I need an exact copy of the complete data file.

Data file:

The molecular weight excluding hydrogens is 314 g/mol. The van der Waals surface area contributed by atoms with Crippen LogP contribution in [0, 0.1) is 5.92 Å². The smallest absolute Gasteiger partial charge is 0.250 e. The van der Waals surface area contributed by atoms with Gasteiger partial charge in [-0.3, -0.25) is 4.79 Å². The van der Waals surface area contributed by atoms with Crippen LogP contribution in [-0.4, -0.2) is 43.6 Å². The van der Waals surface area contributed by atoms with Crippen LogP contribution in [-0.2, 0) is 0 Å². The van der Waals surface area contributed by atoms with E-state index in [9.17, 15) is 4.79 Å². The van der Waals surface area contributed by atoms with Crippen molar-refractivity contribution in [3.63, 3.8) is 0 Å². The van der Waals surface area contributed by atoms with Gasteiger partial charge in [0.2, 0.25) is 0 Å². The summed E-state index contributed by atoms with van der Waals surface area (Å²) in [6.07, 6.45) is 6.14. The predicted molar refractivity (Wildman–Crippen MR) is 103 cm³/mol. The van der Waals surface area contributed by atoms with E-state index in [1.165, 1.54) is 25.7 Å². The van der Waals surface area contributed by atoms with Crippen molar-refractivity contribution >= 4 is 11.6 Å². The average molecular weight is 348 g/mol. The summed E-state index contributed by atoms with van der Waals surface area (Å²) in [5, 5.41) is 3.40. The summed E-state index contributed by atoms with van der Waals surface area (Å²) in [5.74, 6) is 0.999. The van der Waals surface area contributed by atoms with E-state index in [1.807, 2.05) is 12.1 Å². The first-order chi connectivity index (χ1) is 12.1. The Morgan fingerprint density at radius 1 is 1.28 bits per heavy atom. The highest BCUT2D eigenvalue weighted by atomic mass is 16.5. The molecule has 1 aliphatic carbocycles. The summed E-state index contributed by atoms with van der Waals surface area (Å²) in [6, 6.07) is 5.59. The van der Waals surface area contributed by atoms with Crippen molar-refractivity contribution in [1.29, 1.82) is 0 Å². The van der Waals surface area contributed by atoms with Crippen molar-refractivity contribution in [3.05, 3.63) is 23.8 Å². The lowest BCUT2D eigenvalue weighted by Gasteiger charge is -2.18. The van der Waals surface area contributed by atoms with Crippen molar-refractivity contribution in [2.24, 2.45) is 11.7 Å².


The molecular weight excluding hydrogens is 314 g/mol. The van der Waals surface area contributed by atoms with Crippen LogP contribution in [0, 0.1) is 5.92 Å². The smallest absolute Gasteiger partial charge is 0.250 e. The van der Waals surface area contributed by atoms with Gasteiger partial charge in [-0.3, -0.25) is 4.79 Å². The van der Waals surface area contributed by atoms with Crippen LogP contribution in [-0.4, -0.2) is 43.6 Å². The van der Waals surface area contributed by atoms with Crippen LogP contribution in [-0.2, 0) is 0 Å². The van der Waals surface area contributed by atoms with E-state index in [9.17, 15) is 4.79 Å². The van der Waals surface area contributed by atoms with Crippen molar-refractivity contribution in [3.63, 3.8) is 0 Å². The van der Waals surface area contributed by atoms with Gasteiger partial charge in [0.2, 0.25) is 0 Å². The summed E-state index contributed by atoms with van der Waals surface area (Å²) in [6.07, 6.45) is 6.14. The predicted molar refractivity (Wildman–Crippen MR) is 103 cm³/mol. The van der Waals surface area contributed by atoms with E-state index in [1.165, 1.54) is 25.7 Å². The van der Waals surface area contributed by atoms with Crippen molar-refractivity contribution >= 4 is 11.6 Å². The average molecular weight is 348 g/mol. The summed E-state index contributed by atoms with van der Waals surface area (Å²) in [5, 5.41) is 3.40. The summed E-state index contributed by atoms with van der Waals surface area (Å²) in [5.74, 6) is 0.999. The van der Waals surface area contributed by atoms with E-state index in [1.807, 2.05) is 12.1 Å². The first-order chi connectivity index (χ1) is 12.1. The Morgan fingerprint density at radius 1 is 1.28 bits per heavy atom. The highest BCUT2D eigenvalue weighted by atomic mass is 16.5. The molecule has 1 aliphatic carbocycles. The summed E-state index contributed by atoms with van der Waals surface area (Å²) in [6, 6.07) is 5.59. The van der Waals surface area contributed by atoms with Crippen molar-refractivity contribution in [1.29, 1.82) is 0 Å². The van der Waals surface area contributed by atoms with Crippen molar-refractivity contribution in [3.05, 3.63) is 23.8 Å². The lowest BCUT2D eigenvalue weighted by Gasteiger charge is -2.18. The van der Waals surface area contributed by atoms with Crippen molar-refractivity contribution in [2.24, 2.45) is 11.7 Å².